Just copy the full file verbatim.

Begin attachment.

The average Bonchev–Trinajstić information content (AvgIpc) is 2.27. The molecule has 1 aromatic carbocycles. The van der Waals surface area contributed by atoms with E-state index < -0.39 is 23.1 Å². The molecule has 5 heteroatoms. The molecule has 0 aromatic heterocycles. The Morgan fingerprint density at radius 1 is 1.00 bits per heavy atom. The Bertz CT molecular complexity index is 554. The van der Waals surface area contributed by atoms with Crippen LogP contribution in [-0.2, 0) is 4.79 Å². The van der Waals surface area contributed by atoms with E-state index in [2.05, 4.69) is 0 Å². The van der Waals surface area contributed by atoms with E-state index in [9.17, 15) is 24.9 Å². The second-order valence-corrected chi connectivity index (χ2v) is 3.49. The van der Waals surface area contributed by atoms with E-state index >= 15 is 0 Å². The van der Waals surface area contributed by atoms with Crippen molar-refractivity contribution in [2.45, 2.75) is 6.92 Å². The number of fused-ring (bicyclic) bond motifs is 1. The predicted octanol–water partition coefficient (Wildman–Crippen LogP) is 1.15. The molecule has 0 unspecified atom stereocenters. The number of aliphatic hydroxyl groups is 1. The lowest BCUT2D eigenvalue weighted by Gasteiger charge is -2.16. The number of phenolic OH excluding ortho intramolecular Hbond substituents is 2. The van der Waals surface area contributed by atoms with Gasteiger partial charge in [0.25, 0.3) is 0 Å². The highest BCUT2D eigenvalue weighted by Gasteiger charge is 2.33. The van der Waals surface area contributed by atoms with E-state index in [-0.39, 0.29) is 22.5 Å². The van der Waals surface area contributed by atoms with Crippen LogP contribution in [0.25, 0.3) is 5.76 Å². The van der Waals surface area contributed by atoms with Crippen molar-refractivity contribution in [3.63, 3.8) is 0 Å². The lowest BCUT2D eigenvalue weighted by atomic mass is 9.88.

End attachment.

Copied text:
The average Bonchev–Trinajstić information content (AvgIpc) is 2.27. The molecule has 1 aromatic carbocycles. The van der Waals surface area contributed by atoms with E-state index < -0.39 is 23.1 Å². The molecule has 5 heteroatoms. The molecule has 0 aromatic heterocycles. The Morgan fingerprint density at radius 1 is 1.00 bits per heavy atom. The Bertz CT molecular complexity index is 554. The van der Waals surface area contributed by atoms with Crippen LogP contribution in [-0.2, 0) is 4.79 Å². The van der Waals surface area contributed by atoms with E-state index in [2.05, 4.69) is 0 Å². The van der Waals surface area contributed by atoms with E-state index in [9.17, 15) is 24.9 Å². The second-order valence-corrected chi connectivity index (χ2v) is 3.49. The van der Waals surface area contributed by atoms with E-state index >= 15 is 0 Å². The van der Waals surface area contributed by atoms with Crippen molar-refractivity contribution in [2.45, 2.75) is 6.92 Å². The number of fused-ring (bicyclic) bond motifs is 1. The predicted octanol–water partition coefficient (Wildman–Crippen LogP) is 1.15. The molecule has 0 unspecified atom stereocenters. The number of aliphatic hydroxyl groups is 1. The lowest BCUT2D eigenvalue weighted by Gasteiger charge is -2.16. The number of phenolic OH excluding ortho intramolecular Hbond substituents is 2. The van der Waals surface area contributed by atoms with Gasteiger partial charge in [0.25, 0.3) is 0 Å². The highest BCUT2D eigenvalue weighted by Gasteiger charge is 2.33. The van der Waals surface area contributed by atoms with E-state index in [-0.39, 0.29) is 22.5 Å². The van der Waals surface area contributed by atoms with Crippen LogP contribution in [0.25, 0.3) is 5.76 Å². The van der Waals surface area contributed by atoms with Crippen molar-refractivity contribution in [3.63, 3.8) is 0 Å². The lowest BCUT2D eigenvalue weighted by atomic mass is 9.88.